“[In Africa] we see women carrying products from the farm on their head,” she said. “Now imagine the acceleration of productivity if they did not have to carry these heavy loads on their heads, if they had the necessary infrastructure with which to make agriculture truly work for African society. Every time we see women incapacitated by the unavailability of infrastructure, they are foregoing very important activities that they should otherwise be applying themselves to, like going to school or engaging in income-earning activities that would improve their lives and those of their families.”
Mrs. Ezekwesili also discussed the Bank’s initiatives on gender and infrastructure housed under the Gender Action Plan (GAP), Gender Equality as Smart economics, which places emphasis on women’s access to infrastructure as a key to their economic empowerment. The GAP has so far allocated $1.3 million to the Africa region, including funding for a regional study to better understand Gender, Infrastructure and Time Use in Africa.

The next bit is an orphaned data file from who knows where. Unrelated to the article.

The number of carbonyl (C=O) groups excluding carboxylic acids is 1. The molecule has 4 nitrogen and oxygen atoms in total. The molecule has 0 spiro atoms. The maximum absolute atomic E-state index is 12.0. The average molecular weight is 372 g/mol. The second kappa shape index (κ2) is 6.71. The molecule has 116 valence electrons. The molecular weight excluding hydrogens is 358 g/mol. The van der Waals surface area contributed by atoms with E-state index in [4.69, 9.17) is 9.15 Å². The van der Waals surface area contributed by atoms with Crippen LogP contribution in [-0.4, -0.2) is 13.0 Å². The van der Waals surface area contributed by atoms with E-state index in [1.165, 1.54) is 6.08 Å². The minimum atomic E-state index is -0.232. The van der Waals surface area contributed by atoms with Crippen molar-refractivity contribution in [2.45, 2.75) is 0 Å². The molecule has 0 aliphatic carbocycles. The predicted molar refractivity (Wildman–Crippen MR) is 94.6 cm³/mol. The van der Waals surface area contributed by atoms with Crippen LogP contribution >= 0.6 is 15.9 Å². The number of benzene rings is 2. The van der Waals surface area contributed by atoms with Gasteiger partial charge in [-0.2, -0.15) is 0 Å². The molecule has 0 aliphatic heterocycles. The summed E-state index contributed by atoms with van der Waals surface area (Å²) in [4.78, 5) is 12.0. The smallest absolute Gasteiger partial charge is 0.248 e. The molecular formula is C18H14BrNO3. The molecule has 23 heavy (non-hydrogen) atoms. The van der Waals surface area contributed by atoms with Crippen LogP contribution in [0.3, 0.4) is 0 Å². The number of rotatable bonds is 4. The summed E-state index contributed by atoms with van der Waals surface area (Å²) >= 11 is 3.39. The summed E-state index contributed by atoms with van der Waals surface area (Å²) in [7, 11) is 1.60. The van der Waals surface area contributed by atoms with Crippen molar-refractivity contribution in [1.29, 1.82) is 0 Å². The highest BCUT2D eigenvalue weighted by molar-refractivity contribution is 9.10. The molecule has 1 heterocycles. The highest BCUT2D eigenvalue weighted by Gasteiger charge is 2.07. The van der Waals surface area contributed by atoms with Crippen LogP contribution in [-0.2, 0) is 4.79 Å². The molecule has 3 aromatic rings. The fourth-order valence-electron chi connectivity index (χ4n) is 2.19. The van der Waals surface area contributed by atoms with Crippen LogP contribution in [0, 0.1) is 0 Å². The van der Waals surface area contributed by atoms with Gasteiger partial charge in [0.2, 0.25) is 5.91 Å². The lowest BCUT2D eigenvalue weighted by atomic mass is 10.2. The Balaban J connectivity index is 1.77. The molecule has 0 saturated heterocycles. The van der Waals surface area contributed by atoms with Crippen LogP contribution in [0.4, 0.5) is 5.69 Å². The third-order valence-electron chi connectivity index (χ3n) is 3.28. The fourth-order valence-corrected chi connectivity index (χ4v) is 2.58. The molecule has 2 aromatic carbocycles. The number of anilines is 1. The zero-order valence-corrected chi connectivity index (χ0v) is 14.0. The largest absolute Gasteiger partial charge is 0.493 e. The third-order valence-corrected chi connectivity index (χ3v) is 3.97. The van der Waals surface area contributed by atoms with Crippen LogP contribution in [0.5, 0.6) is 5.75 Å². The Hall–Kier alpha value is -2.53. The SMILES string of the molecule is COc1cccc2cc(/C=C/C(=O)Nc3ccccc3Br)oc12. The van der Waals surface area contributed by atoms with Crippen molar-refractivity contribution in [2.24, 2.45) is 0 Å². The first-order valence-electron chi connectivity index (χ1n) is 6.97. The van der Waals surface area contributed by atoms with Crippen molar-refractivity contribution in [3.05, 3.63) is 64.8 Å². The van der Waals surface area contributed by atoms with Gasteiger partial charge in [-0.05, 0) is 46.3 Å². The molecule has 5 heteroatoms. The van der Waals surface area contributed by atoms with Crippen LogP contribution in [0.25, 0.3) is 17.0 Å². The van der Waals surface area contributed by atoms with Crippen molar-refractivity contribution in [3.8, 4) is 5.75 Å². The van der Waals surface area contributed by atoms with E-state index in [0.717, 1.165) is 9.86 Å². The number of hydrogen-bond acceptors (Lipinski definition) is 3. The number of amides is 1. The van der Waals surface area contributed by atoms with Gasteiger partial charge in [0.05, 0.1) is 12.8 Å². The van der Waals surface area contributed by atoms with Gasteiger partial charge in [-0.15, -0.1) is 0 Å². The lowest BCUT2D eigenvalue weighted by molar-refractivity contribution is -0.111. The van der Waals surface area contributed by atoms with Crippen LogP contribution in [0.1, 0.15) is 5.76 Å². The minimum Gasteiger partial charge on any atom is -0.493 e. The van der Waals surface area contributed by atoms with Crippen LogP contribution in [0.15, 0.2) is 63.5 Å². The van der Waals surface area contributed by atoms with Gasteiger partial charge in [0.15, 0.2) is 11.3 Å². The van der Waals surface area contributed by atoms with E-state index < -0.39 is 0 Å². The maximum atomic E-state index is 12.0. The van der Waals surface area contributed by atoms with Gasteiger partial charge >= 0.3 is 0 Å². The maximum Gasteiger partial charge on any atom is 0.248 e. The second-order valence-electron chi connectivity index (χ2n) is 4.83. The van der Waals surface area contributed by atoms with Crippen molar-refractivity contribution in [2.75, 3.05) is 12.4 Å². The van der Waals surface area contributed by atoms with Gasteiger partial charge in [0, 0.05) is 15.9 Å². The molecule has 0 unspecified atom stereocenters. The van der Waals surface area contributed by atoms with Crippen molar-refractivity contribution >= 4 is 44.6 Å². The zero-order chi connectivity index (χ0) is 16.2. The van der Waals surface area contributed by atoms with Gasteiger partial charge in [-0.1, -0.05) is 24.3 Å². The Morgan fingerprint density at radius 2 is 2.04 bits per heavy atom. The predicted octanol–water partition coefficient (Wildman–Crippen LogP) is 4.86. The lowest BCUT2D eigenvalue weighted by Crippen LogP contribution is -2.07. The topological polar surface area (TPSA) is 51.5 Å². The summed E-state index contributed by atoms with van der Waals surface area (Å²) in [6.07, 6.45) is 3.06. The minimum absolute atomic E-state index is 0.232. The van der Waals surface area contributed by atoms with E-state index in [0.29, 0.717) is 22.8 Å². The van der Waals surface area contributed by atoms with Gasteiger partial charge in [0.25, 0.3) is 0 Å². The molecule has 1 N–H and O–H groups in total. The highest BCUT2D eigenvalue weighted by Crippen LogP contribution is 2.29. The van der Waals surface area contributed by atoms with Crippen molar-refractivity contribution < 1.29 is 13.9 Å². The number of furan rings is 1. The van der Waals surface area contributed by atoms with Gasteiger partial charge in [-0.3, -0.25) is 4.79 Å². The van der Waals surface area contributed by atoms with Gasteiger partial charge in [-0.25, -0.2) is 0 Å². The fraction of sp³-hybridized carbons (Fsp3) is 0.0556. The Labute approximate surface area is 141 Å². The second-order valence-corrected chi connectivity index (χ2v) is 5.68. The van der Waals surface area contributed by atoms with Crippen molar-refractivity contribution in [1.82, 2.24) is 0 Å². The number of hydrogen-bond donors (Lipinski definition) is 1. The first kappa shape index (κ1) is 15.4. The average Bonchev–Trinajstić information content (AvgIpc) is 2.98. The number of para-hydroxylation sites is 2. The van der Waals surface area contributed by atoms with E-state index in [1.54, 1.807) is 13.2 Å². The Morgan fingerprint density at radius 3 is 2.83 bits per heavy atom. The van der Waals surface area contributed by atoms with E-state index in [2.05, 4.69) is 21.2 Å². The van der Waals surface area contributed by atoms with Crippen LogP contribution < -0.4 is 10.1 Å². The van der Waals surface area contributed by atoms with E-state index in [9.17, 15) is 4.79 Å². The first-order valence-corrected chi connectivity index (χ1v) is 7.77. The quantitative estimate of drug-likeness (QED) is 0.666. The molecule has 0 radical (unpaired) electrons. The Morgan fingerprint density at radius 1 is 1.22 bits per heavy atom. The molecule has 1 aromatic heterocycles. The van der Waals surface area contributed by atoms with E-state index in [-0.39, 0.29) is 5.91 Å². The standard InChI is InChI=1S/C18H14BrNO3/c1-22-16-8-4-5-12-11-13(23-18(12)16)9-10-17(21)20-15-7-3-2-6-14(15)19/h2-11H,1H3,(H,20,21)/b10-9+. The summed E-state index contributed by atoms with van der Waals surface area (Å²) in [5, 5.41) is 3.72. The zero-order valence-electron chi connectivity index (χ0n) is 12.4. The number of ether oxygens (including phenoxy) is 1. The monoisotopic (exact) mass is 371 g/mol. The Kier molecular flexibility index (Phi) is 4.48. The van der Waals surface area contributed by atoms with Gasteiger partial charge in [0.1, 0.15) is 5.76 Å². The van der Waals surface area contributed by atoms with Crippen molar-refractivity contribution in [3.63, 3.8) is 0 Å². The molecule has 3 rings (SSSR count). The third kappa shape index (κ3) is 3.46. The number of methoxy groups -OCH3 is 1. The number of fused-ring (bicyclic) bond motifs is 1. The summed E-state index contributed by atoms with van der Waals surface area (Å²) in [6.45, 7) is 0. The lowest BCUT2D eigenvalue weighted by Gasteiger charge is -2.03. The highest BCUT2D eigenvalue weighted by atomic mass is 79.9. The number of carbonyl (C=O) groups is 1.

In an inspiring keynote speech, President Johnson-Sirleaf exposed the infrastructure-related? challenges faced by women in post-conflict countries like Liberia. “We inherited a devastated country with damaged infrastructure, a country without electricity or running water,” President Johnson-Sirleaf explained. “Our market women spend a lot of time travelling under poor transport conditions at high costs, to be able to bring goods to the market to feed the population. The lack of storage facilities means that their perishable goods suffer spoilage, thereby reducing the little profit margin they were able to get.” President Johnson-Sirleaf discussed the far-reaching societal consequences of the lack of infrastructure, including an increase in HIV/AIDS infection rates linked to gender-based violence occurring as a consequence of girls being out of school and vulnerable.